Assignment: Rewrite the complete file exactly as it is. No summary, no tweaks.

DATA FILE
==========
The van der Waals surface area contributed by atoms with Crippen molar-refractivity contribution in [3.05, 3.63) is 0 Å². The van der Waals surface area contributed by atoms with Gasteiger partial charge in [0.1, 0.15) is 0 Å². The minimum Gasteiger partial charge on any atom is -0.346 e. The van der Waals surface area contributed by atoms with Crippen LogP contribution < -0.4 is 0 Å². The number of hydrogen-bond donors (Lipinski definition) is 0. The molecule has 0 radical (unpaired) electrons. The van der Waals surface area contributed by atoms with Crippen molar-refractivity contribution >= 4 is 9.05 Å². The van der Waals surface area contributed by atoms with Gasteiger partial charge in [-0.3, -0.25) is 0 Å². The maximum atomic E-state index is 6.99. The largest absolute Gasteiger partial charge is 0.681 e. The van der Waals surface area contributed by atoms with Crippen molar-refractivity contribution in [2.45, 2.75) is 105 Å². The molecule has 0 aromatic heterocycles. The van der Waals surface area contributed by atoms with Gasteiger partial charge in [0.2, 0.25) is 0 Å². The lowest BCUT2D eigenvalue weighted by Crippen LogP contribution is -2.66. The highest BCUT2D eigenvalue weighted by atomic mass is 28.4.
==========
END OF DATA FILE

The van der Waals surface area contributed by atoms with Crippen molar-refractivity contribution in [3.05, 3.63) is 0 Å². The van der Waals surface area contributed by atoms with Gasteiger partial charge in [0.1, 0.15) is 0 Å². The minimum Gasteiger partial charge on any atom is -0.346 e. The van der Waals surface area contributed by atoms with Crippen LogP contribution < -0.4 is 0 Å². The number of hydrogen-bond donors (Lipinski definition) is 0. The molecule has 0 radical (unpaired) electrons. The van der Waals surface area contributed by atoms with Crippen molar-refractivity contribution >= 4 is 9.05 Å². The van der Waals surface area contributed by atoms with Gasteiger partial charge in [-0.3, -0.25) is 0 Å². The maximum atomic E-state index is 6.99. The largest absolute Gasteiger partial charge is 0.681 e. The van der Waals surface area contributed by atoms with Crippen molar-refractivity contribution in [2.45, 2.75) is 105 Å². The molecule has 0 aromatic heterocycles. The van der Waals surface area contributed by atoms with Gasteiger partial charge in [0.2, 0.25) is 0 Å². The lowest BCUT2D eigenvalue weighted by Crippen LogP contribution is -2.66. The highest BCUT2D eigenvalue weighted by atomic mass is 28.4.